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Back in 1994, New York fashion photographer Bill Cunningham sat down for an ebullient, wide-ranging and at times even tearful interview with journalist Mark Bozek. Cunningham died in 2018, but that interview from a quarter-century ago forms the spine of – and brings life to – a new documentary, The Times of Bill Cunningham .
In a brisk, no-nonsense 75 minutes, Cunningham walks us through his life and times. Born into a conservative Boston family, he gravitated to fashion at a young age, creating hats for the likes of Marilyn Monroe, Joan Crawford and Ginger Rogers.
I’m not a real photographer. I’m a fashion historian.
But it was the gift of a camera in 1967 that led him to his real life’s work – for almost 40 years he filled two pages of the New York Times each Sunday with his work. And yet he says, without an ounce of false modesty: “I’m not a real photographer. I’m a fashion historian.”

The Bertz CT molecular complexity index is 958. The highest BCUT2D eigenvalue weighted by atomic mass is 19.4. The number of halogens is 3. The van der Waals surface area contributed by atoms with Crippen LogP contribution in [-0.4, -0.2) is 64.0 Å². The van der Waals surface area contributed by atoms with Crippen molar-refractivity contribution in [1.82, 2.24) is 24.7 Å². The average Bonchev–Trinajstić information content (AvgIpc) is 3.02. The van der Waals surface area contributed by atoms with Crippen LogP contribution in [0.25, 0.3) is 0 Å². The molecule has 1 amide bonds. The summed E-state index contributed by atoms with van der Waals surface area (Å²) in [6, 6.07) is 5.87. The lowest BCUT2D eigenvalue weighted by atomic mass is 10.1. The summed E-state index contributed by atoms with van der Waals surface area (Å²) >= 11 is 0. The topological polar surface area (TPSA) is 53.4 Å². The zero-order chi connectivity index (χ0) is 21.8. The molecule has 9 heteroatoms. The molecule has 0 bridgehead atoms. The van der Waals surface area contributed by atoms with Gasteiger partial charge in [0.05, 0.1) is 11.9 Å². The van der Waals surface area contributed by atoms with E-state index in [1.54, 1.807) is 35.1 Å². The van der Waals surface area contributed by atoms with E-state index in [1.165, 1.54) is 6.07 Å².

And despite living through, witnessing and even helping to create decades of design, he swears he has no favourite period. “Today is just as exciting as it was in the 1940s,” he declares. “There will always be fashion.” It’s just a shame Cunningham isn’t still around, to bring his particular eye to its beauty and excesses.
The Times of Bill Cunningham opens Feb. 28 at the Hot Docs Ted Rogers cinema in Toronto. Don’t confuse it with Cunningham, about choreographer Merce Cunningham, also at Hot Docs .
3.5 stars out of 5
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